Monday, March 21, 2016

No Beauty

Friday, March 18, 2016

State of the Prostate (Update)

I’ve always been aware of cancer. I thought the definition was:
(‘kansər) n. An often fatal disease that other people may get in one body part or another.
The keyword is other. This is supposed to happen to people on TV or in the news. Sure, I’m sorry to lose a David Bowie or an Alan Rickman, but hey, they’re not me.

And body parts? If you follow the social media, breast cancer is the trending one … the meme. You see pictures of joggers with their pink ribbons running through big arches of pink balloons. But you don’t see anyone racing for prostate cancer, past tall columns of blue balloons.

Prostate cancer is supposed to be like cut, cut … ok, you’re all set. Have a nice life.

Not cut, cut … hmmm … ok, zap, zap … hmmm … ok, take 20 of these every day for the rest of your life. And by the way, don’t worry. You won’t need a refill.

When you first get a cancer diagnosis, it’s like being hit by a meteorite. It’s random … unpredictable.

Of course, you immediately (well, after you get past the denial) start rationalizing. What did I do wrong? How could I have prevented this? Too many carbs? Not enough exercise? The answer is: Probably all of the above, and then again, no. This is not like heart disease or diabetes or one of those other conditions the medical establishment loves to blame on the patient. Cancer gets you some slack. Doctors blame it on your genes, so you’re off the hook. You can’t help your genes, right?

In fact, if you’re male, your odds of getting cancer somewhere at some point in your life are 1 in 2. If you’re female, 1 in 3. So other guy, you owe me!

But it’s not completely random. Cancer does have a purpose. It’s purpose is to make you stop and think “What am I doing with my life?” If you don’t have cancer, it wouldn’t hurt to think about this anyway.

Wednesday, March 2, 2016

The Sublative

In this season of ratcheted rhetoric, when candidates and commentators are flinging superlatives about like candy, it’s important to try to restore balance to the language. Toward that end, we want to document and popularize a little known linguistic showpiece … the sublative.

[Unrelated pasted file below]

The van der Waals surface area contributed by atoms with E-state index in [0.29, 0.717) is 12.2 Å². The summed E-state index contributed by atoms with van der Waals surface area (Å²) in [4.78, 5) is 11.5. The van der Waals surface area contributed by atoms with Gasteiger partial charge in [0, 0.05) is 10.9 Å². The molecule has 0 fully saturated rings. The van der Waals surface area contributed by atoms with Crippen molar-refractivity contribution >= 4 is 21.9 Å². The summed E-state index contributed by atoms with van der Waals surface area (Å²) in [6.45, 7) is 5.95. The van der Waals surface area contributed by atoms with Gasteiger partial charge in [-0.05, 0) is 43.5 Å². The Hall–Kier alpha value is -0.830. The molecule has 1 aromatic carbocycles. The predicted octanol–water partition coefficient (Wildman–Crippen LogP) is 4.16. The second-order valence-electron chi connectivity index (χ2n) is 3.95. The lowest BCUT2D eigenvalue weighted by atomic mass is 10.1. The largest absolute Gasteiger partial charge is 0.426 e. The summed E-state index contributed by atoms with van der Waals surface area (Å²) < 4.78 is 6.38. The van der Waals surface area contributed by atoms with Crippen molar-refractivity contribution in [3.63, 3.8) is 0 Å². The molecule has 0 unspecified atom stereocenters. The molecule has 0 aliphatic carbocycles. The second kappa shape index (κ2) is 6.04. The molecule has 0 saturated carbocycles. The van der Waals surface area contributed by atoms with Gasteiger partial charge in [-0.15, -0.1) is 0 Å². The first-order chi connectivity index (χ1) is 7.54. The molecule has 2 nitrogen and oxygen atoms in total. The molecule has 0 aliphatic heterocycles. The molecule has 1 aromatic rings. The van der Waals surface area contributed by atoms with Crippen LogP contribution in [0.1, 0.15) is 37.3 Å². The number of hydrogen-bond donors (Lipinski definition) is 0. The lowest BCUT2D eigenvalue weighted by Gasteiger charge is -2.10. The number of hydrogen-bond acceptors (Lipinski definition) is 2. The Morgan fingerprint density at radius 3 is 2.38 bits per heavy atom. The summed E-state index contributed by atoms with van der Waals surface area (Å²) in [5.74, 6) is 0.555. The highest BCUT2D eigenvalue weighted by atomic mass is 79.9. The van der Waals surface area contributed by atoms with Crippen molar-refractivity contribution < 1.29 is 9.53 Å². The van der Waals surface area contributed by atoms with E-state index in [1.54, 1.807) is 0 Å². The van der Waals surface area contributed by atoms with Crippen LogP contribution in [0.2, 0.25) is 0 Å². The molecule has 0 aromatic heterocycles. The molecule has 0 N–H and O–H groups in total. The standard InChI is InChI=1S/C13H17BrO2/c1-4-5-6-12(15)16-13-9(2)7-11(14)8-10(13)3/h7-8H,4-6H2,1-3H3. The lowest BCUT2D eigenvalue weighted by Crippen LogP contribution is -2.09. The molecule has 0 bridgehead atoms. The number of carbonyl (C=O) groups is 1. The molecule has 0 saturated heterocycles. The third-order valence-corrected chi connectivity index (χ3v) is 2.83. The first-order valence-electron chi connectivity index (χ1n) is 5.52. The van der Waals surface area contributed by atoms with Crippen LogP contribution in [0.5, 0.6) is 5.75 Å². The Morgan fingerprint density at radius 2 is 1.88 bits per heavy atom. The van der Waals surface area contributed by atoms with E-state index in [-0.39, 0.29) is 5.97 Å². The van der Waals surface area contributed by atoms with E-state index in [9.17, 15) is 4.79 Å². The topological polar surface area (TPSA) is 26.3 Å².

Thinking back to high school, you may remember learning about the superlative … that form of adjective that indicates the most extreme condition of something. A movie may be good, but not as good as one that’s better. Nothing, however, is as good as the best movie. That’s why the MPA gives awards for Best Picture and Best Performance By an Actress in a Leading Role and Best Guy Who Sweeps the Film Clippings Up From the Cutting Room Floor. (Actually, there are no film clippings with digital movies, but try telling that to the Guys Who Sweep union!)

So with awards and competitions all around us, we naturally give a lot of attention to bests and other superlatives. But there’s also a linguistic converse of this. And no, it’s not worst, which is really just the best at being bad.

No, the linguistic converse of the the superlative is the sublative. To recognize it, note that superlative adjectives frequently end with -est: best, smartest, hairiest, etc. Similarly, sublative adjectives often end with -ish: good-ish, smart-ish, hairy-ish, and so on. And just as superlatives mean “to an extreme degree,” sublatives suggest a more bland reaction, a kind of verbal meh.

  • “That book was fantastic!”
  • “It was fantastic-ish.”

  • “Wasn’t that dinner delicious?”
  • “It was delicious-ish.”
NOTE: Be careful not to mistake “delicious-ish” for “delish.” The latter is just a presumptuous little abbreviation.

So next time you feel overwhelmed by the intense-ish language that spews from the mouths of brash-ish politicians and know-it-all-ish commentators, think careful-ish-ly about this.